Budget Day 2023 – the highlights for employers

The Hague Theater

Budget Day 2023 – the highlights for employers

On Budget Day – the third Tuesday in September – the King delivers the ”Troonrede”. Due to the demissionary status of the government, the SZW ”Miljoenennota” and Budget contain a limited number of new measures compared to the Spring Memorandum. In this article, we highlight the most important employment law changes.

The basis of the new developments is that work must be secure and rewarding. Low- and middle-income workers will pay less tax: the employment tax credit goes up. Other employment market reforms should ensure that workers get permanent contracts sooner and know where they stand. Zero hours contracts will be abolished and replaced by a basic contract with more schedule and income security. The most uncertain phases within temporary work will be shortened from a maximum of 5.5 years to a maximum of 3 years.

Continued sick pay and replacement of sick employees

Efforts are underway to amend the rules on sick pay. The rules will become clearer so that small and medium-sized employers will have earlier clarity on the possibility of replacing a long-term disabled employee.

Still no compensation for SME transitional allowance in case of termination due to employer’s illness

Small employers who terminate their business activities due to retirement or death are entitled to compensation for transition pay under certain conditions. It was decided that the section in case of business termination due to illness of the SME employer will not take effect. This decision was made after extensive research, which showed that it was not feasible to develop a socio-medical framework to assess the employer’s illness.

WW premium and overtime

Currently, employers pay the higher rate if an employee works more than 30% beyond what was agreed to in the contract. There is an exception for employees with contracts of more than 35 hours per week. This limit is reduced to 30 hours per week. As a result, employers are less likely to face higher unemployment insurance premiums retrospectively if overtime over the entire year averaged more than 30% of contract hours.

Simplification of leave system

The leave system is also being overhauled; it needs to be simpler and clearer. Among other things, the government wants to equalize the take-up periods of (additional) birth leave, paid parental leave, and adoption and foster care leave as much as possible, up to 12 months after the birth of the child or admission of the child into the family. Maternity leave remains unchanged to ensure maternal health and safety. It also continues to be possible to take adoption and foster care leave four weeks before admission to the family. Opportunities for simplification will be identified in 2023. This will be further developed in 2024, including the SER opinion on leave, which will be published in the fall of 2023.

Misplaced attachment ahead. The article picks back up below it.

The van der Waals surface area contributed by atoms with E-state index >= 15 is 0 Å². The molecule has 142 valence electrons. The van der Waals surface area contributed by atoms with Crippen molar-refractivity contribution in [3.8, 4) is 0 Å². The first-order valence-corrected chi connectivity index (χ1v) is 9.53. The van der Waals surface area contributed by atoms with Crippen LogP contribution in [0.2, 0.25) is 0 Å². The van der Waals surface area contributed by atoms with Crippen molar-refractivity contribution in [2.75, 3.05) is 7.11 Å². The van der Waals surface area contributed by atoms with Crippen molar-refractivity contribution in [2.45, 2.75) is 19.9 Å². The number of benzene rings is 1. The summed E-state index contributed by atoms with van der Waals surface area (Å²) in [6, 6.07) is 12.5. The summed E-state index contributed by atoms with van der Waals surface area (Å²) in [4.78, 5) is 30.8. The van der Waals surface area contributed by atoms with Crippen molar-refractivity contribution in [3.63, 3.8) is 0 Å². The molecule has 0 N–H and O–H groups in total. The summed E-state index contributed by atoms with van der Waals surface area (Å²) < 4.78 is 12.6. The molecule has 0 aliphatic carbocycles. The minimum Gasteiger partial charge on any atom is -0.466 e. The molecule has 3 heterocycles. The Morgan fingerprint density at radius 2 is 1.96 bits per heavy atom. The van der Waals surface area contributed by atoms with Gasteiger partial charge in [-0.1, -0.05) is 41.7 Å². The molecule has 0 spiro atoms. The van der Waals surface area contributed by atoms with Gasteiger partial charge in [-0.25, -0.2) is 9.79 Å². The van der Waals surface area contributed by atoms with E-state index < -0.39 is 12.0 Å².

Addressing false self-employment

Tackling false self-employment remains as topical as ever. The Law establishing disability insurance for the self-employed is scheduled to take effect in the first quarter of 2025. In the context of tackling false self-employment, the Law amending the definition of the concept of employment relationship is also scheduled for that period.

Minimum wage by 2024

With the introduction of the new minimum hourly wage rules, one minimum hourly wage will now apply in all sectors and the fixed daily, weekly and monthly amounts will disappear.

Consideration of bills

Consideration of the legislative proposals of the Ministry of Social Affairs and Employment can largely continue, including the Initiative Bill on Equal Pay for Women and Men, Initiative Bill on Amendment of the Working Conditions Act in connection with entering into a discussion between the employer and employees on inaccessibility outside working hours (formerly: Right to Inaccessibility Act), Bill on Greater Security for Flex Workers and Bill on Reform of the Competition Clause.

Wondering what the latest developments mean for you?

Then contact one of the employment lawyers at Sørensen Lawyers without obligation. Call: 010-2492444


Martina Benard